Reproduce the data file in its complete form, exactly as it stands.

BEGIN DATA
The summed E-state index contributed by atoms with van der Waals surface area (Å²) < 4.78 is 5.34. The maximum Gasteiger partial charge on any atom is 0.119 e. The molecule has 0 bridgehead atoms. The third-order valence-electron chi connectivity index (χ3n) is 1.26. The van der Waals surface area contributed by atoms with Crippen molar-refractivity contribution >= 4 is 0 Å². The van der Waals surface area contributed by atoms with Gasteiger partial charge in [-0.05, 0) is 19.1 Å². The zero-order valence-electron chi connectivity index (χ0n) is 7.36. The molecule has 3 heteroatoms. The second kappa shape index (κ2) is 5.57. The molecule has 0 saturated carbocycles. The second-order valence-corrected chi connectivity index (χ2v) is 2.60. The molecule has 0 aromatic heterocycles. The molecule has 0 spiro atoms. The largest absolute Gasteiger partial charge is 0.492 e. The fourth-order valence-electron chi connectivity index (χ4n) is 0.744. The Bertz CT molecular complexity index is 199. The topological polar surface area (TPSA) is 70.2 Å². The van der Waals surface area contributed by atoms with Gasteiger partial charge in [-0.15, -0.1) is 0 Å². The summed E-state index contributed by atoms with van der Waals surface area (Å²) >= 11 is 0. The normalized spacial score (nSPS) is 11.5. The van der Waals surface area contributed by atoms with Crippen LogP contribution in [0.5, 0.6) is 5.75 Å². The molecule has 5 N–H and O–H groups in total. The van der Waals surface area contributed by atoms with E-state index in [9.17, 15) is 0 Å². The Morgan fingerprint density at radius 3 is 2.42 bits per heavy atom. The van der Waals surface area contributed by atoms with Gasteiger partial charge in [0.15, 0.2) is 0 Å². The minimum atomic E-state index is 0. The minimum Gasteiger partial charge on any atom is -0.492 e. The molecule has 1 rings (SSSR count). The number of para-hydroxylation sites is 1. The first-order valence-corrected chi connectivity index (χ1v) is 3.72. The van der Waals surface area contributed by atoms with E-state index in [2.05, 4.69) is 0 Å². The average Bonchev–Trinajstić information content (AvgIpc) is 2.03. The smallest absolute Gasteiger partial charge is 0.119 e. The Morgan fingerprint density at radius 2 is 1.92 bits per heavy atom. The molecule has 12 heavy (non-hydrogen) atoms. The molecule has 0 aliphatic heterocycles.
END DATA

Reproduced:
The summed E-state index contributed by atoms with van der Waals surface area (Å²) < 4.78 is 5.34. The maximum Gasteiger partial charge on any atom is 0.119 e. The molecule has 0 bridgehead atoms. The third-order valence-electron chi connectivity index (χ3n) is 1.26. The van der Waals surface area contributed by atoms with Crippen molar-refractivity contribution >= 4 is 0 Å². The van der Waals surface area contributed by atoms with Gasteiger partial charge in [-0.05, 0) is 19.1 Å². The zero-order valence-electron chi connectivity index (χ0n) is 7.36. The molecule has 3 heteroatoms. The second kappa shape index (κ2) is 5.57. The molecule has 0 saturated carbocycles. The second-order valence-corrected chi connectivity index (χ2v) is 2.60. The molecule has 0 aromatic heterocycles. The molecule has 0 spiro atoms. The largest absolute Gasteiger partial charge is 0.492 e. The fourth-order valence-electron chi connectivity index (χ4n) is 0.744. The Bertz CT molecular complexity index is 199. The topological polar surface area (TPSA) is 70.2 Å². The van der Waals surface area contributed by atoms with Gasteiger partial charge in [-0.15, -0.1) is 0 Å². The summed E-state index contributed by atoms with van der Waals surface area (Å²) >= 11 is 0. The normalized spacial score (nSPS) is 11.5. The van der Waals surface area contributed by atoms with Crippen LogP contribution in [0.5, 0.6) is 5.75 Å². The molecule has 5 N–H and O–H groups in total. The van der Waals surface area contributed by atoms with E-state index in [9.17, 15) is 0 Å². The Morgan fingerprint density at radius 3 is 2.42 bits per heavy atom. The van der Waals surface area contributed by atoms with Gasteiger partial charge in [0.15, 0.2) is 0 Å². The minimum atomic E-state index is 0. The minimum Gasteiger partial charge on any atom is -0.492 e. The molecule has 1 rings (SSSR count). The number of para-hydroxylation sites is 1. The first-order valence-corrected chi connectivity index (χ1v) is 3.72. The van der Waals surface area contributed by atoms with E-state index in [2.05, 4.69) is 0 Å². The average Bonchev–Trinajstić information content (AvgIpc) is 2.03. The smallest absolute Gasteiger partial charge is 0.119 e. The Morgan fingerprint density at radius 2 is 1.92 bits per heavy atom. The molecule has 12 heavy (non-hydrogen) atoms. The molecule has 0 aliphatic heterocycles.